NOTE: This post is a republication- Source: Literary Hub (Sarah Ladipo Manyika and Mario Kaiser).
For weeks, I had been wondering what she would be like. It was one thing to have encountered Toni Morrison through her writing and to have watched her lectures and interviews, but another to meet her in person. Having just written a book about a seventy-four-year-old woman, I am curious to see what Ms. Morrison reveals about her experience of older age. I had heard that she is wheelchair-bound and often in pain. I hope she won’t be in too much pain (any pain) on this day.
The first thing that strikes me when I meet her is that she looks like one of my friends. You know that feeling when you see someone and think, “Wow, this person is just like so-and-so!” Ms Morrison has the same light complexion, wide-set eyes and thick hair as my friend, the documentary filmmaker Xoliswa Sithole. All but one of Ms Morrison’s silver-gray locks are hidden beneath her beret.
The lone lock pokes out, resting on the nape of her neck. But it’s her presence, more than the physical resemblances, that most reminds me of my friend, making her feel familiar. She exudes confidence from an erect and still posture, from her large stature. She is regal even when, as she occasionally does, dabbing at a watering eye.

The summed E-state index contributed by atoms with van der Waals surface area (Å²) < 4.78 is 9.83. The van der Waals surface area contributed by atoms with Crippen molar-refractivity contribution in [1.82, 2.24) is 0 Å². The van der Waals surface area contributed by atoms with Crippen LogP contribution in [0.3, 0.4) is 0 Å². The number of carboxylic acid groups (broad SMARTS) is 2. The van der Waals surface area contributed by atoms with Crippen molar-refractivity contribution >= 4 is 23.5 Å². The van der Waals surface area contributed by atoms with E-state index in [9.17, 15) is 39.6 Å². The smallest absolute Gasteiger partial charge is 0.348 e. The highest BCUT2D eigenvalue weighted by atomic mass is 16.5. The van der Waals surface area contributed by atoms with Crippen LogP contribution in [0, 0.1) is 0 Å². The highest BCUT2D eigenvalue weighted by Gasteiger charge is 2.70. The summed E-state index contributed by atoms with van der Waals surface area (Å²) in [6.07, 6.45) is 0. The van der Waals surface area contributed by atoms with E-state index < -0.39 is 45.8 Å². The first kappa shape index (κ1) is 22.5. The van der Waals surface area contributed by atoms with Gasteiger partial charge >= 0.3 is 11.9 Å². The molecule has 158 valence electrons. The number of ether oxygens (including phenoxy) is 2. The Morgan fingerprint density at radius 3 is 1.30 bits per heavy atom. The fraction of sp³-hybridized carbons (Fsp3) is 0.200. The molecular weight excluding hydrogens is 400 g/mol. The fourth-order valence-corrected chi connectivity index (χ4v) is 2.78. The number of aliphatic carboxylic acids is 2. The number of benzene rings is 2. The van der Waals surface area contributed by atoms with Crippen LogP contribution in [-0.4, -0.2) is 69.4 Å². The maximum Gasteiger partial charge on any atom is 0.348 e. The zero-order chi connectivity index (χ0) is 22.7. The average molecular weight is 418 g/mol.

I begin by asking how should we address her. Does she prefer Professor, Doctor, Mrs., or Ms.?
“I like Toni,” she says, smiling.
Her smile portends a playfulness and openness that will remain one of my lasting memories of our conversation. Twice during the interview, we are interrupted by friends or family, and on each occasion she introduces us as “friends.”
I’ve known of Toni’s sense of humor both from her books and from watching interviews, but I’m surprised by how much she will make us laugh. She frequently jokes about herself and sometimes about others. Occasionally, she does both simultaneously, such as when a friend drops by with Easter flowers and has to squeeze past us to give her a hug. “You’re too fat, you’re like me!” she exclaims. This ability to joke with others and laugh at herself not only reminds me of people I’m most fond of, but it’s a trait that I most associate with Nigerians. Toni is also prone to laughing at moments that are sometimes the opposite of funny, and this too feels familiar, as a mechanism for enduring what is otherwise traumatic.
To read the full interview click here